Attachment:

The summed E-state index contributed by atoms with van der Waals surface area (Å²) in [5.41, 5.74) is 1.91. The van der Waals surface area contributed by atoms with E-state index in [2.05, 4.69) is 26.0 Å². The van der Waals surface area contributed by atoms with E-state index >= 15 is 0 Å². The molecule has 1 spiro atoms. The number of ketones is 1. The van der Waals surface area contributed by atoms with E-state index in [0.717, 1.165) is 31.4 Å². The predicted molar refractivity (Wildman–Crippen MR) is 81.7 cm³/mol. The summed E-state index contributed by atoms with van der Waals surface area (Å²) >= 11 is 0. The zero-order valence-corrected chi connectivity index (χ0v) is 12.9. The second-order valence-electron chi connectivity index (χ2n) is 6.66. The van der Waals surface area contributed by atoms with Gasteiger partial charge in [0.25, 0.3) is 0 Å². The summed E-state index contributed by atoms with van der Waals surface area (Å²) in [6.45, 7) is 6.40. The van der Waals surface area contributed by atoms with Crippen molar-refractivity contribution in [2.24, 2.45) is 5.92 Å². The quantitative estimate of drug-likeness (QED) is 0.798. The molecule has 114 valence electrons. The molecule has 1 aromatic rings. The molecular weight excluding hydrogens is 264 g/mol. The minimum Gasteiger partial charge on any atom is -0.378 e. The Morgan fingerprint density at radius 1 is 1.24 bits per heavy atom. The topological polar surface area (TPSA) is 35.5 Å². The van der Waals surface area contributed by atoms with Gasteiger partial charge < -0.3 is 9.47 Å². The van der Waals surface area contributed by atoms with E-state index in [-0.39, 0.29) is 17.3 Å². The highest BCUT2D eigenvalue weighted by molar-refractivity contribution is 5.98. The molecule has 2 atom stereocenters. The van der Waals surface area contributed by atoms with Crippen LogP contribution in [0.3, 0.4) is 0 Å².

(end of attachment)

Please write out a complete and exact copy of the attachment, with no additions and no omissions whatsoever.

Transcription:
The summed E-state index contributed by atoms with van der Waals surface area (Å²) in [5.41, 5.74) is 1.91. The van der Waals surface area contributed by atoms with E-state index in [2.05, 4.69) is 26.0 Å². The van der Waals surface area contributed by atoms with E-state index >= 15 is 0 Å². The molecule has 1 spiro atoms. The number of ketones is 1. The van der Waals surface area contributed by atoms with E-state index in [0.717, 1.165) is 31.4 Å². The predicted molar refractivity (Wildman–Crippen MR) is 81.7 cm³/mol. The summed E-state index contributed by atoms with van der Waals surface area (Å²) >= 11 is 0. The zero-order valence-corrected chi connectivity index (χ0v) is 12.9. The second-order valence-electron chi connectivity index (χ2n) is 6.66. The van der Waals surface area contributed by atoms with Gasteiger partial charge in [0.25, 0.3) is 0 Å². The summed E-state index contributed by atoms with van der Waals surface area (Å²) in [6.45, 7) is 6.40. The van der Waals surface area contributed by atoms with Crippen molar-refractivity contribution in [2.24, 2.45) is 5.92 Å². The quantitative estimate of drug-likeness (QED) is 0.798. The molecule has 114 valence electrons. The molecule has 1 aromatic rings. The molecular weight excluding hydrogens is 264 g/mol. The minimum Gasteiger partial charge on any atom is -0.378 e. The Morgan fingerprint density at radius 1 is 1.24 bits per heavy atom. The topological polar surface area (TPSA) is 35.5 Å². The van der Waals surface area contributed by atoms with Gasteiger partial charge < -0.3 is 9.47 Å². The van der Waals surface area contributed by atoms with E-state index in [-0.39, 0.29) is 17.3 Å². The highest BCUT2D eigenvalue weighted by molar-refractivity contribution is 5.98. The molecule has 2 atom stereocenters. The van der Waals surface area contributed by atoms with Crippen LogP contribution in [0.3, 0.4) is 0 Å².